Five key considerations for businesses investing in electric vehicles

On Thursday (27 February), edie undertook a masterclass with EDF on electric vehicles (EVs) and accelerating the electrification of business fleets. Here, edie rounds up five key ways businesses can kickstart their EV journey. 

Five key considerations for businesses investing in electric vehicles

The masterclass looked at a number of issues from financial incentives for EV transition to charging infrastructure and V2G technology

The event looked at the various ways the companies can begin their journey to mass adoption of EVs – and the financial incentives, and barriers, along the road.


Below are the top five takeaways from the masterclass.

1) The road to zero-emissions has been set in-train, and businesses need to take action

Kicking off the webinar, EV lead for EDF, Phil Valarino took the audience through the current policy and EV adoption landscape. He highlighted how 35 cities have now introduced ‘diesel gate’ charges – including the London Ultra-Low Emission Zone, which commended in April 2019 with expansion to the north and south circular areas of the city by 2021.

Valarino then set out the options for businesses with a 75% increase in available EV models within the EU marketplace this year, one million EVs on all roads by 2022, and then 30% of all road traffic by 2030 before a total ban on the sale of new petrol and diesel vehicle sales by 2035.

2) The three reasons to invest in EV

The masterclass then outlined the three interrelated elements of investment – and how it played into EV investment strategies. Specifically, Valarino spoke about the ‘environmental issue’ – lower carbon emissions and reducing Scope 1 emissions, as well as supporting clean air policy and decarbonisation of the UK transport network; the economic issue – which includes lower fuel and maintenance, a number of government tax and grant incentives; and also the ethical issue – essentially the corporate social responsibility policy that sees company’s embracing EVs as part of a positive move for customers, employees and investors.

3) The government support is strong – but it won’t stay around forever

Going into the detail of the financial incentives offered by the government for EVs, Valarino explained the 0% Benefit in Kind company car tax on EVs that will be available to businesses from April this year until March 2021. However, he was keen to stress that the support won’t always be available.

In terms of other specific incentives, EDF highlighted the £10,000 Workplace Charging Scheme grant (up £500 towards each charger); 100% first-year allowance on expenditure on charge points or bought EVs; grants of up to £3,500 for cars and £8,000 for vans off the cost of businesses buying an EV; plug-in car grant exemptions from fuel duty and vehicle excise duty; and also the benefit of free movement under congestion charge and ultra-low emission zone schemes using an EV.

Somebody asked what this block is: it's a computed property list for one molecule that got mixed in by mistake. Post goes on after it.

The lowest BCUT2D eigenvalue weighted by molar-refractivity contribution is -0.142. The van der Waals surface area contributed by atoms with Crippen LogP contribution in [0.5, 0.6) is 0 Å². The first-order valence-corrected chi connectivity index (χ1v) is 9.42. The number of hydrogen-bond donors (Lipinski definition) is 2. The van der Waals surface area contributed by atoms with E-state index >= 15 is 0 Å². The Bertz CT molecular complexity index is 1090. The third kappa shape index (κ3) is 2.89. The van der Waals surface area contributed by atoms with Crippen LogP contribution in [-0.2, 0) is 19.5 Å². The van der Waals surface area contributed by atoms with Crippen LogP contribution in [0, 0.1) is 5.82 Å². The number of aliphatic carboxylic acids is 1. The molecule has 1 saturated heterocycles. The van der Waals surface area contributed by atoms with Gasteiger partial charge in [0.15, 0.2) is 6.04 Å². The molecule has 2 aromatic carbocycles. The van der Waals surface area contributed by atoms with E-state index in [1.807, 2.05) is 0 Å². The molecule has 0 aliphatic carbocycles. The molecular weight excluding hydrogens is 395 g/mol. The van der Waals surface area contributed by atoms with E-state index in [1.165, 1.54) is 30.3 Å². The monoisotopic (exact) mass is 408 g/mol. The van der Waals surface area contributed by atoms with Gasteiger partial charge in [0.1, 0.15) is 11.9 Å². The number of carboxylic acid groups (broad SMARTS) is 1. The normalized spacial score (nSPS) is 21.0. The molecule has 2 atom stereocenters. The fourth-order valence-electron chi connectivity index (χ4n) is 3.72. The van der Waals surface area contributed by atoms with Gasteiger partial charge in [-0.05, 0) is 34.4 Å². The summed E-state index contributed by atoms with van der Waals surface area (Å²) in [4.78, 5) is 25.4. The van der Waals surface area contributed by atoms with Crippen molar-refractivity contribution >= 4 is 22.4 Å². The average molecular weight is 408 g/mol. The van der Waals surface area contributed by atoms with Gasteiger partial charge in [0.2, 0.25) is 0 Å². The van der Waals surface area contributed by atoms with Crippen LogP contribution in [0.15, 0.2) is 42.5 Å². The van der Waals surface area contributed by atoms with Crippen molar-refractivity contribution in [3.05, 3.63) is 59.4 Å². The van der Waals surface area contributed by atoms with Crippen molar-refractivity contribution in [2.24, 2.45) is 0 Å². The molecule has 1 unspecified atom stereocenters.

Valarino used an example of a BMW 3 series petrol car against the same marque’s i3 model. Imputing the same annual 15,000 mileage on the two vehicles, which both commuted into London/a congestion zone, resulted in a saving of around £6800 a year when all of the government incentives and fuel costs were added together for business vehicles.

4) Planning is crucial in the transition

Six key elements were illustrated by EDF as essential to consider in the planning stage of the transition of fleets away from ICE and towards EVs.

These included: analysis of a business’ overall transport usage; collaboration with others within the business and externally; ensuring that the relevant research has been undertaken on the EV market and various associated elements; make sure that the business has engaged fully with stakeholders on EV transition; testing and learning from EV adoption programmes and pilot schemes ahead of scaling up; and finally EDF called on companies to “think as far ahead as you can”.

5) Vehicle-to-Grid lowers the cost of EV ownership

Going into detail on the V2G technology, Valarino said it goes “beyond simple one-way smart charging with numerous benefits for customers and the environment”. The energy stored in EV batteries can power a building, a neighbourhood and at scale even the entire electric system, enhancing renewable energy to the grid and helping with the energy transition. He stressed that vehicles can be used whenever required – and simply assists with costs while vehicles are parked up, selling the stored energy back to the markets. EDF believe that it can bring potentially levels of 8,000 miles in revenue for customers.

James Evison

Comments (1)

  1. Colin Matthews says:

    They always do the economics based on London. Where are the same economics for lincoln or Barnsley or Middlesbrough? Who in their (un)right mind would drive into London from 30 miles out when there are electric trains which would deliver a lower carbon footprint…

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